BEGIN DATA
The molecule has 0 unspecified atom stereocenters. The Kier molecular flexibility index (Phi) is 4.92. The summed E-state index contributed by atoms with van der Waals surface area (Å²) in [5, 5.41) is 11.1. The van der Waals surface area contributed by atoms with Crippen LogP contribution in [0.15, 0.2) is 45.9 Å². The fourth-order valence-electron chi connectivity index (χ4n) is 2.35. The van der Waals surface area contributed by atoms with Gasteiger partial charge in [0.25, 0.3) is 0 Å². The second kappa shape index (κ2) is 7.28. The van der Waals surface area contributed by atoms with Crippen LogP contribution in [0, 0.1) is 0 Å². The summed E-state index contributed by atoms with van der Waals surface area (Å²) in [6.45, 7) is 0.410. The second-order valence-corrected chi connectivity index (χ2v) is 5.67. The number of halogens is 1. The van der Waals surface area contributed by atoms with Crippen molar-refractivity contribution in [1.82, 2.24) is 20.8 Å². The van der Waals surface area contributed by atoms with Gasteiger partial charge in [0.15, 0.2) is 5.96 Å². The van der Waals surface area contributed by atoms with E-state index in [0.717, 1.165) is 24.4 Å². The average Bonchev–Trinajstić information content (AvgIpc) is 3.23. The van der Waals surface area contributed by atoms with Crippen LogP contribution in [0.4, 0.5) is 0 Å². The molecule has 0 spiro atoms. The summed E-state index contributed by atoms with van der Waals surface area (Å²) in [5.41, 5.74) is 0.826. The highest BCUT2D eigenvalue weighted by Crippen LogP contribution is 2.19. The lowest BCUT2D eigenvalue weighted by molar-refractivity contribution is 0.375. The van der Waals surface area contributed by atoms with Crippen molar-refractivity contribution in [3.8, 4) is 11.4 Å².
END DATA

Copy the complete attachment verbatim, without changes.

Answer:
The molecule has 0 unspecified atom stereocenters. The Kier molecular flexibility index (Phi) is 4.92. The summed E-state index contributed by atoms with van der Waals surface area (Å²) in [5, 5.41) is 11.1. The van der Waals surface area contributed by atoms with Crippen LogP contribution in [0.15, 0.2) is 45.9 Å². The fourth-order valence-electron chi connectivity index (χ4n) is 2.35. The van der Waals surface area contributed by atoms with Gasteiger partial charge in [0.25, 0.3) is 0 Å². The second kappa shape index (κ2) is 7.28. The van der Waals surface area contributed by atoms with Crippen LogP contribution in [0, 0.1) is 0 Å². The summed E-state index contributed by atoms with van der Waals surface area (Å²) in [6.45, 7) is 0.410. The second-order valence-corrected chi connectivity index (χ2v) is 5.67. The number of halogens is 1. The van der Waals surface area contributed by atoms with Crippen molar-refractivity contribution in [1.82, 2.24) is 20.8 Å². The van der Waals surface area contributed by atoms with Gasteiger partial charge in [0.15, 0.2) is 5.96 Å². The van der Waals surface area contributed by atoms with E-state index in [0.717, 1.165) is 24.4 Å². The average Bonchev–Trinajstić information content (AvgIpc) is 3.23. The van der Waals surface area contributed by atoms with Crippen LogP contribution in [0.4, 0.5) is 0 Å². The molecule has 0 spiro atoms. The summed E-state index contributed by atoms with van der Waals surface area (Å²) in [5.41, 5.74) is 0.826. The highest BCUT2D eigenvalue weighted by Crippen LogP contribution is 2.19. The lowest BCUT2D eigenvalue weighted by molar-refractivity contribution is 0.375. The van der Waals surface area contributed by atoms with Crippen molar-refractivity contribution in [3.8, 4) is 11.4 Å².